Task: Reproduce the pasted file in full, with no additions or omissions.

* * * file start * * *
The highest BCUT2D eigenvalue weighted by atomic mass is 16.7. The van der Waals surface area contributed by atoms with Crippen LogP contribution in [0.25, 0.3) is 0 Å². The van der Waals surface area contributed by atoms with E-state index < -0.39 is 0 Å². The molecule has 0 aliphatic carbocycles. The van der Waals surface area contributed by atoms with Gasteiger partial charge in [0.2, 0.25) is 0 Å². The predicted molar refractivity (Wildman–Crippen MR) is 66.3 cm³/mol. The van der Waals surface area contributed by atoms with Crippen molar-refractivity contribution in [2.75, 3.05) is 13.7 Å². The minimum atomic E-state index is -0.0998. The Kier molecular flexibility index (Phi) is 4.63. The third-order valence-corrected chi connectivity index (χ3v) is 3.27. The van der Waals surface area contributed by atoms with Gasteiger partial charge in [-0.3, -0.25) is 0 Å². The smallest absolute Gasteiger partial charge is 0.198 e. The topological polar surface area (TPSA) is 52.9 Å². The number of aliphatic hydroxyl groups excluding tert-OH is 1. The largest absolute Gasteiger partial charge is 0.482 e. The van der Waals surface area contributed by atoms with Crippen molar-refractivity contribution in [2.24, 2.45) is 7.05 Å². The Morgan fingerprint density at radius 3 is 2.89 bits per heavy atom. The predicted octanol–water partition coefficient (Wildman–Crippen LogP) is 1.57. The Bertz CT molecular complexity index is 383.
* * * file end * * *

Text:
The highest BCUT2D eigenvalue weighted by atomic mass is 16.7. The van der Waals surface area contributed by atoms with Crippen LogP contribution in [0.25, 0.3) is 0 Å². The van der Waals surface area contributed by atoms with E-state index < -0.39 is 0 Å². The molecule has 0 aliphatic carbocycles. The van der Waals surface area contributed by atoms with Gasteiger partial charge in [0.2, 0.25) is 0 Å². The predicted molar refractivity (Wildman–Crippen MR) is 66.3 cm³/mol. The van der Waals surface area contributed by atoms with Crippen molar-refractivity contribution in [2.75, 3.05) is 13.7 Å². The minimum atomic E-state index is -0.0998. The Kier molecular flexibility index (Phi) is 4.63. The third-order valence-corrected chi connectivity index (χ3v) is 3.27. The van der Waals surface area contributed by atoms with Gasteiger partial charge in [-0.3, -0.25) is 0 Å². The smallest absolute Gasteiger partial charge is 0.198 e. The topological polar surface area (TPSA) is 52.9 Å². The number of aliphatic hydroxyl groups excluding tert-OH is 1. The largest absolute Gasteiger partial charge is 0.482 e. The van der Waals surface area contributed by atoms with Crippen molar-refractivity contribution in [2.24, 2.45) is 7.05 Å². The Morgan fingerprint density at radius 3 is 2.89 bits per heavy atom. The predicted octanol–water partition coefficient (Wildman–Crippen LogP) is 1.57. The Bertz CT molecular complexity index is 383.